Enviro Heads Marina Committee
Fitz to chair Marina development panel.
Thursday, February 13, 2003
A group of 19 Marina citizens and city officials met Monday night to outline their responsibilities in the selection of a developer for the largest building project in the city''s history.
Tasked with finding someone to oversee the massive, mixed-use University Villages project on Fort Ord land, the newly formed group will review what the city wants from a master developer, then sort through the proposal packages. Eventually, the group will pass along recommendations to the city council.
Eight development outfits have qualified to respond to city requests for proposal, or RFPs. Final selection rests with the city council.
Primary in the group''s actions on Monday was choosing Chris Fitz, deputy director of LandWatch Monterey County, a conservation group, to chair the panel.
Former city council candidate and regular council meeting attendee Ted Elisee was chosen as vice chairman. Also on the panel are city councilmen Bruce Delgado and Dave McCall; city manager Anthony Altfeld, city planning director Jeff Dack; Michael Houlemard and Steve Endsley of the Fort Ord Re-Use Authority; John Wilmot and Gary Wilmot, county and city planning commissioners, respectively; Grace Silva-Santella, a former planning commissioner; as well as an assortment of other citizens and officials.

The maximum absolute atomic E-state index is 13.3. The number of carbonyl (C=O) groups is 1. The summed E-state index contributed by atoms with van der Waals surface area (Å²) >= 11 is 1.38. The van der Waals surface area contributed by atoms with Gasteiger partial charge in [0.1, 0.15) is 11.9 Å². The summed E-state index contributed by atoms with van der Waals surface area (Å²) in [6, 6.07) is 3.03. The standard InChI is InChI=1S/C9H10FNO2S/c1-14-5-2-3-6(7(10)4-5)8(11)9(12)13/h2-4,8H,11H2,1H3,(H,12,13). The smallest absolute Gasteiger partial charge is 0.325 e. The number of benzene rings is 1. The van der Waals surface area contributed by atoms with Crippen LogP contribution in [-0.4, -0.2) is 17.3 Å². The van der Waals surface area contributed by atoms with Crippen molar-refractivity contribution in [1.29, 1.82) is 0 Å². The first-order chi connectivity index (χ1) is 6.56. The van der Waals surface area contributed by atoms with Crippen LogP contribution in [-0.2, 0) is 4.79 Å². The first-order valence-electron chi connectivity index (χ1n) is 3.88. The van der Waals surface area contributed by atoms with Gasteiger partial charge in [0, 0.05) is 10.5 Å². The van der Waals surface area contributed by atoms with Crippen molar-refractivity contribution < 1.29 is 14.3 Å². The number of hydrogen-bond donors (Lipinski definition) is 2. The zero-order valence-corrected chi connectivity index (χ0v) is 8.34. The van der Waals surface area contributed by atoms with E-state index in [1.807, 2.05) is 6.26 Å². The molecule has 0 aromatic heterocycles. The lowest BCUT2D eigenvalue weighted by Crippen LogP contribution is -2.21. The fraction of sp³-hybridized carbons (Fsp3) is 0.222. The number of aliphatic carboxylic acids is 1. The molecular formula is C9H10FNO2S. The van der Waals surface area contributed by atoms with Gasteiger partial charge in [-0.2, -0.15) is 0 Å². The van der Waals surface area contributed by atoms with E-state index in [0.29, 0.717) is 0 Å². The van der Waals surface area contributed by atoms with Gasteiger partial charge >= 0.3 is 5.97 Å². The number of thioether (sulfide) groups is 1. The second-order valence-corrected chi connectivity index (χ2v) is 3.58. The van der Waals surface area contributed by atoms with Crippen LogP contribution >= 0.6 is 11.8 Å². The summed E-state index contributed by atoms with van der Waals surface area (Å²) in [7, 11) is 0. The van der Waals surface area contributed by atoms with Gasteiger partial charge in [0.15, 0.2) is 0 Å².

University Villages North and West are planned as mixed-use developments and will be located between the existing city and the CSU-Monterey Bay campus on abandoned Fort Ord land. When it is complete, the project will change the city completely.
What are now derelict army buildings on the site will become a modern community with housing, stores, offices and so on.
As Houlemard described it, the Fort Ord land is the "premier development site on the California coast." Councilman Delgado went so far as to express his hope that after tourists go to Fisherman''s Wharf in Monterey they''d come to University Villages, to which Councilman McCall asked, "Can you reverse that?"
Mainly what the group will do is review developers'' plans against what fits city criteria. For example, Chairman Fitz says that developers with previous projects that emphasize car-use and segregate residents deserve note.
"If that''s the kind of projects they''ve done, I want to know about it," he told the panel.
Still undetermined is the role the university will play in the planning of University Villages. The school does not have a representative with the group, despite the fact that the site is adjacent to campus and is envisioned as being a somewhat intertwined community.
On the heels of the controversy over the planning process for another huge city development known as Marina Heights, the panel is seeking a high volume of public input for University Villages.
The committee has invited the public to the Marina Community Center on Feb. 26 and March 11 at 6pm for workshop sessions. Also, the public will be invited to tour the site on Feb. 22, starting at 10am. The tour will begin at the FORA conference center at the 12th Street entrance to the base. The panel meets again on March 24.